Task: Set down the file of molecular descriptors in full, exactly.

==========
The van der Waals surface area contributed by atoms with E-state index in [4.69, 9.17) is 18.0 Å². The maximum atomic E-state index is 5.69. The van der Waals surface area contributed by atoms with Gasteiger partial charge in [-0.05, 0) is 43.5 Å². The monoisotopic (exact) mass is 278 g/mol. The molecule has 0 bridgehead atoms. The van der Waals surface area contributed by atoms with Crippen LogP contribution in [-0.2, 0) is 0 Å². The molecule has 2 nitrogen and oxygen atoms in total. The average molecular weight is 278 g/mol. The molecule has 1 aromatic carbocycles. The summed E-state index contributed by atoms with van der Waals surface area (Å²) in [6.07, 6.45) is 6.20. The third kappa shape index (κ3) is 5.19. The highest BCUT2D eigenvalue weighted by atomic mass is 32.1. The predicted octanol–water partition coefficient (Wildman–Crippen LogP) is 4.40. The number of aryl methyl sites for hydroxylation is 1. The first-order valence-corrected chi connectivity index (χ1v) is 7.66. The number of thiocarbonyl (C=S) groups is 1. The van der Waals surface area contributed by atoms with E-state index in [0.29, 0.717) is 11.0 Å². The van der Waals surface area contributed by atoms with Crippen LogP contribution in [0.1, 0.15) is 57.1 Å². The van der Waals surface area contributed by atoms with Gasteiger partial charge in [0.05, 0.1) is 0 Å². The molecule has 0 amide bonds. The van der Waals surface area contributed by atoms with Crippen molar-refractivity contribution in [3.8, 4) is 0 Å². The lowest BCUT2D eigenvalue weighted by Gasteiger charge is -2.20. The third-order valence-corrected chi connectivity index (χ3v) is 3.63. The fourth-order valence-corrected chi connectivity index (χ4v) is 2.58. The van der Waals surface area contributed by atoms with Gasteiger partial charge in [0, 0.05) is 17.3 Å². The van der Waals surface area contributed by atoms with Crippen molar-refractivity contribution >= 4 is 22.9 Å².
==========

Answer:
The van der Waals surface area contributed by atoms with E-state index in [4.69, 9.17) is 18.0 Å². The maximum atomic E-state index is 5.69. The van der Waals surface area contributed by atoms with Gasteiger partial charge in [-0.05, 0) is 43.5 Å². The monoisotopic (exact) mass is 278 g/mol. The molecule has 0 bridgehead atoms. The van der Waals surface area contributed by atoms with Crippen LogP contribution in [-0.2, 0) is 0 Å². The molecule has 2 nitrogen and oxygen atoms in total. The average molecular weight is 278 g/mol. The molecule has 1 aromatic carbocycles. The summed E-state index contributed by atoms with van der Waals surface area (Å²) in [6.07, 6.45) is 6.20. The third kappa shape index (κ3) is 5.19. The highest BCUT2D eigenvalue weighted by atomic mass is 32.1. The predicted octanol–water partition coefficient (Wildman–Crippen LogP) is 4.40. The number of aryl methyl sites for hydroxylation is 1. The first-order valence-corrected chi connectivity index (χ1v) is 7.66. The number of thiocarbonyl (C=S) groups is 1. The van der Waals surface area contributed by atoms with E-state index in [0.29, 0.717) is 11.0 Å². The van der Waals surface area contributed by atoms with Crippen LogP contribution in [0.1, 0.15) is 57.1 Å². The van der Waals surface area contributed by atoms with Gasteiger partial charge in [0.05, 0.1) is 0 Å². The molecule has 0 amide bonds. The van der Waals surface area contributed by atoms with Crippen molar-refractivity contribution in [3.8, 4) is 0 Å². The lowest BCUT2D eigenvalue weighted by Gasteiger charge is -2.20. The third-order valence-corrected chi connectivity index (χ3v) is 3.63. The fourth-order valence-corrected chi connectivity index (χ4v) is 2.58. The van der Waals surface area contributed by atoms with Gasteiger partial charge in [0, 0.05) is 17.3 Å². The van der Waals surface area contributed by atoms with Crippen molar-refractivity contribution >= 4 is 22.9 Å².